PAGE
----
Learned about Bergman's passing this morning, and Tom Snyder this evening while reading Atrios. It's always sad when anyone dies. I, and most movie lovers, are grateful that Bergman came out of cinematic retirement to make what would be his final movie. I don't know about anyone else, but I for one was thrilled that the greatest living director had returned from his generation-long seclusion, if only for one more run.
I don't know if the name Igmar Bergman registers with moviegoers anymore. Likely not, particularly with the multiplex lemmings who mindlessly obey whatever the tv ads tell them. Ooh, another Adam Sandler movie! And he hits people, an' stuff! Duuuude!
Don't be like the suckers. Don't be like the mindless losers whose fate it is to be manipulated and contorted like a puppet. Theirs is the way of suburban hell, consumerism, decaying democracy, and permanent war. You were meant for better things. Believe in that.
If you're not familiar with Bergman's movies, there has never been a better time to start. The Criterion Collection has served the master superbly, with is many masterpieces available on DVD, and often with commentaries, documentaries, and extras that were once the domain of college courses. Everyone has their favorites, and I'd recommend pretty much everything, but if you have to start someplace...I'd say your first Bergman movie should be The Seventh Seal. Widely regarded as among the greatest of movies, and it probably remains the quintessential Bergman.
After that, I'd suggest Wild Strawberries, if only because it's tone is so completely different. Bergman has always been parodied as the purveyor of gloom, sort of a 1950's cinema answer to Black Sabbath. But I find a lot of humor in his work, and Wild Strawberries is a good choice. It also reminds me greatly of Omohide Poro Poro - Takahata certainly draws inspiration from him, and Poro Poro even quotes a shot from Bergman. Perhaps Grave of the Fireflies owes something as well, with Strawberries' use of narrative flashbacks, as the main character revisits the ghosts of his past.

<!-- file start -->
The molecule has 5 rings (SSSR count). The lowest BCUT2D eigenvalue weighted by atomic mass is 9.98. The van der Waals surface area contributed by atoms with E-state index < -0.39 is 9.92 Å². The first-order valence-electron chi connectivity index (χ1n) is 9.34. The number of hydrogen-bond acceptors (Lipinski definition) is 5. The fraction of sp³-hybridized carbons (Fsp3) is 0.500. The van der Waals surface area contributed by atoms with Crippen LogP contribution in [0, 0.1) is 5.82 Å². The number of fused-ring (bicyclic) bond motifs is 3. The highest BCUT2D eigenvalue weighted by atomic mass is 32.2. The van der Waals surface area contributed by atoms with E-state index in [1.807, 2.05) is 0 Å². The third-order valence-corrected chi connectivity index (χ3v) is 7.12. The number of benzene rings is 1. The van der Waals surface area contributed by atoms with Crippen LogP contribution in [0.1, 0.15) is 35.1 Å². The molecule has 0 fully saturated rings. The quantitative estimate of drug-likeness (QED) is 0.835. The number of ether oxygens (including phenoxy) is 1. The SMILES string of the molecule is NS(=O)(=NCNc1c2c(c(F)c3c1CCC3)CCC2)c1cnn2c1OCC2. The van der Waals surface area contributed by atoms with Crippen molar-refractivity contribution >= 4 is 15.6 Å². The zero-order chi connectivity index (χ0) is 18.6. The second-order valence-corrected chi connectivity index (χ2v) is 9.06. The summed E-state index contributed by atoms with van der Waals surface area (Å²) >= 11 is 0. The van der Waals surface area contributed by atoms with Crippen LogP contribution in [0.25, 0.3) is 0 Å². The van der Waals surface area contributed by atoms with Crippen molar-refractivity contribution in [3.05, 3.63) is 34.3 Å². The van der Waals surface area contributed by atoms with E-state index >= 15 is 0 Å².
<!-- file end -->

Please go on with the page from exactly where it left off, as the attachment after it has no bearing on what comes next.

After that, there are all the doom and gloom movies, and if you're carefully observant you may learn a thing or two. Or maybe you'll just understand what all those parodies - from Woody Allen to SCTV to MST3K - were all about.
Igmar Bergman was the world's greatest living filmmaker. No other person walking the Earth could make that claim. Now he's gone, hopefully to meet God and settle things once and for all. That's bound to be an event.
Tom Snyder was a radio and television personality. He hosted a show called, simply, Tomorrow, which followed Johnny Carson, many years ago. I have fond memories of sleeping on my grandparents' couch with the tv on, and Tom Snyder coming on. I felt so grown up and lucky to stay up late enough to watch it. Remember when staying up way past your bedtime was a real thrill? You were a rebel. You don't get too many thrills like that once you grow up; certainly not after you're legally old enough to drink.
When Snyder's show was canceled, he was replaced by a young hotshot named Dave Letterman. When Letterman moved to CBS, he brought Snyder back with him for The Late, Late Show, a triumphant return to form. It was, as always, a terrific show, fun and free and extremely intelligent. This was an adult program for real adults - the Charlie Rose of his time.
Tom Snyder had been battling leukemia for the past few years, possibly a consequence of his smoking. How I hate those damned cigarettes. They're the worst poison, that and alcohol. Cannibis and psychedelics are illegal because, why again? Don't let the tobacco and alcohol industries destroy you, children. You'll get to touch the face of God soon enough - there's no need to enslave yourselves to puppet masters in the process.